If you can’t think of a way to deepen a connection with someone already in your life, here’s your next thing to consider: is there anyone you used to be closer to and could consider reconnecting with? It’s important to recognize that friendships wax and wane sometimes you’re close to a person, and then for whatever reason you drift apart. That doesn’t mean the friendship is over; there wasn’t necessarily a falling-out. It just means that your lives headed in different directions. And just because this happened doesn’t mean you can’t reconnect with that person and develop a friendship with him again. So think about it: is there anyone in your life who fits the bill?
If so, consider how you might go about reconnecting. Social media? E-mail? A phone call? Maybe he’s still in your chemistry class and you can just go talk to him. Now’s the time to practice mindfulness, of course: Don’t think about how your reaching out might look to the other person. As best as you can, stay in the present, rather than worrying that your old friend will think it’s weird that you’re suddenly seeking him out. When you notice yourself trying to anticipate his reaction, bring yourself back to the here and now. This is about being more effective in your life, and better relationships through reconnection are a possibility, so you owe it to yourself to give reconnecting a chance.
Having said all that, of course, keep in mind that you can’t control the outcome, and here’s where your values come into play. Give it your best shot, treat yourself and your old friend respectfully, and work on being okay with the outcome, whatever it is. Worst case scenario, he becomes angry with you, maybe says something hurtful and walks away; but best-case scenario, you might rekindle an old friendship and have someone playing a closer role in your life.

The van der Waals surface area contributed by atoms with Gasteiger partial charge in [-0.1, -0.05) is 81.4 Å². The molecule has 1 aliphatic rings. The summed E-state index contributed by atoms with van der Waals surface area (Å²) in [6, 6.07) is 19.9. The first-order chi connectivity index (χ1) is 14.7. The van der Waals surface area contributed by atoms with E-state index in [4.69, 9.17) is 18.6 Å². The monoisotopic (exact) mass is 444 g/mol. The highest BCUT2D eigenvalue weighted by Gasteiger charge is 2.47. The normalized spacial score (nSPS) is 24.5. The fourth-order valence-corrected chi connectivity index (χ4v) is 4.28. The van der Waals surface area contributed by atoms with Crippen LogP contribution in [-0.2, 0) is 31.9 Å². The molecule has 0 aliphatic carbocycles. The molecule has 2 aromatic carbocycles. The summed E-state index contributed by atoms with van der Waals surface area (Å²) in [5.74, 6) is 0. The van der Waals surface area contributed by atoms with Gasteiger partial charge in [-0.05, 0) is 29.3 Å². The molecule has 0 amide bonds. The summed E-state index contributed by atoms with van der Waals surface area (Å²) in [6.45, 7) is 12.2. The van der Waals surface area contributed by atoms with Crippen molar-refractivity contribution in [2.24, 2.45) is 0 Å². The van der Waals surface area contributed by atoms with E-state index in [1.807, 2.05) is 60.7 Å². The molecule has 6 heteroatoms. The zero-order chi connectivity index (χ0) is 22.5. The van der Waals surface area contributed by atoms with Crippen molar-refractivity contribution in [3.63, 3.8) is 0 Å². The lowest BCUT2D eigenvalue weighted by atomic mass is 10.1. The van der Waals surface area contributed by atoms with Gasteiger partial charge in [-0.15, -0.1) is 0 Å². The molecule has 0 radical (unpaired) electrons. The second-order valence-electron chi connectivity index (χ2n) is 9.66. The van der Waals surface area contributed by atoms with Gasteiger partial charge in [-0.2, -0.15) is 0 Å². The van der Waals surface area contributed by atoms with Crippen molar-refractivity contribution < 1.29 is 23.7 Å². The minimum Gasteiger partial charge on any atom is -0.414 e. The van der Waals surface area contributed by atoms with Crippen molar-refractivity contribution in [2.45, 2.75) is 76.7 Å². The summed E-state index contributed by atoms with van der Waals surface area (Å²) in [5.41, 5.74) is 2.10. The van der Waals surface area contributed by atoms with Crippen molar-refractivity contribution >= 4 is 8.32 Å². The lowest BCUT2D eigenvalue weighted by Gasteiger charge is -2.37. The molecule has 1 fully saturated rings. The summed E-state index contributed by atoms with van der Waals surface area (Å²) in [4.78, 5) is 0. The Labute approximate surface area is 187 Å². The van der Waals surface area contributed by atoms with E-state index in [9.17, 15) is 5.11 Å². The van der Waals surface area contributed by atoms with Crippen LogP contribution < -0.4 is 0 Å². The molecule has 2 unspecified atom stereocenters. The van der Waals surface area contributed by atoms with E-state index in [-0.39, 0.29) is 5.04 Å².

LOOKING FOR NEW FRIENDSHIPS
If you can’t think of anyone you might want to deepen a relationship with or rekindle a friendship with, your last option—and often the most difficult—is to look for new friendships. I say this is often the most difficult because it involves going out of your comfort zone even further and meeting new people.
How might you do this? Sign up for a new activity at school that will get you interacting with people you don’t know—join a drama club or an outdoors club; sign up to be on a fundraising committee. Or join an activity outside of school altogether—go skating at the community center; join a gym or sign up for classes at a dance school. Once you get into the activity, of course, you need to work hard on developing new relationships. Think about ways you can break the ice and start talking to others. Of the people you meet, consider who might have the potential to be a new friend, and when you do meet someone with potential, think about how you can purposely nurture this new connection.
You might be surprised at how far a simple smile can go. Smile at others and pay attention to the results: Do people smile back? Do they initiate conversations? Once you’ve smiled at someone and that person has smiled back, you might find that it tends to happen again the next time you see each other. Notice this. Pay attention to how you feel when you’re smiling at others, and when they smile in return.
It’s also important to remember that not everyone is going to like us, and we won’t like everyone. This sometimes takes a lot of acceptance, and again goes back to core values—even if you don’t like someone, work on treating him with respect. Remembering that everyone wants to be happy and is trying to be happy can help you understand others and their behavior.
Nurturing Your New Relationships
Once you’ve started to develop new friendships or to rekindle old ones, remember that they take work; you need to continue to nurture the relationships so they turn into healthy ones.
Setting Healthy Limits
In a previous article we looked briefly at how important it is to set healthy limits in order to have healthy, satisfying relationships with others. Setting healthy limits is about having a good balance of giving to and taking from others, rather than regularly doing one or the other, which burns the relationship out. In another post we talked in depth about how being able to communicate assertively will help you set and stick to healthier limits for yourself. You might want to go back and review both these sections to remind yourself of how important it is to set limits and communicate assertively in order to maintain healthy interactions.